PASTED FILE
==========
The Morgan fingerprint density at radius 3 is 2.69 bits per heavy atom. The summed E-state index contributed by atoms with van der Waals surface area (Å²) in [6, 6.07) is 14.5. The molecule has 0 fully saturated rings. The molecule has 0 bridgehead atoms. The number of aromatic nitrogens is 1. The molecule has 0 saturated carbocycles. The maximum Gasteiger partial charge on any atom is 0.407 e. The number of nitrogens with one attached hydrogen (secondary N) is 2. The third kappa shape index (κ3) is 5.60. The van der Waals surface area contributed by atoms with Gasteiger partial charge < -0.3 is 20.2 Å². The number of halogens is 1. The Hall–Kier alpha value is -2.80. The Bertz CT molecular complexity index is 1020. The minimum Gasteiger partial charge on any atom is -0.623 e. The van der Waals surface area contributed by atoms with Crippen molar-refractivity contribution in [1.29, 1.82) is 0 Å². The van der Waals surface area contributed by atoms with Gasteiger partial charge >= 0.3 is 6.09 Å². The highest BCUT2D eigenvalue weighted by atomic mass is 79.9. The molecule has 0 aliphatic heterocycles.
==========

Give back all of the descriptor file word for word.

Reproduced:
The Morgan fingerprint density at radius 3 is 2.69 bits per heavy atom. The summed E-state index contributed by atoms with van der Waals surface area (Å²) in [6, 6.07) is 14.5. The molecule has 0 fully saturated rings. The molecule has 0 bridgehead atoms. The number of aromatic nitrogens is 1. The molecule has 0 saturated carbocycles. The maximum Gasteiger partial charge on any atom is 0.407 e. The number of nitrogens with one attached hydrogen (secondary N) is 2. The third kappa shape index (κ3) is 5.60. The van der Waals surface area contributed by atoms with Gasteiger partial charge < -0.3 is 20.2 Å². The number of halogens is 1. The Hall–Kier alpha value is -2.80. The Bertz CT molecular complexity index is 1020. The minimum Gasteiger partial charge on any atom is -0.623 e. The van der Waals surface area contributed by atoms with Crippen molar-refractivity contribution in [1.29, 1.82) is 0 Å². The van der Waals surface area contributed by atoms with Gasteiger partial charge >= 0.3 is 6.09 Å². The highest BCUT2D eigenvalue weighted by atomic mass is 79.9. The molecule has 0 aliphatic heterocycles.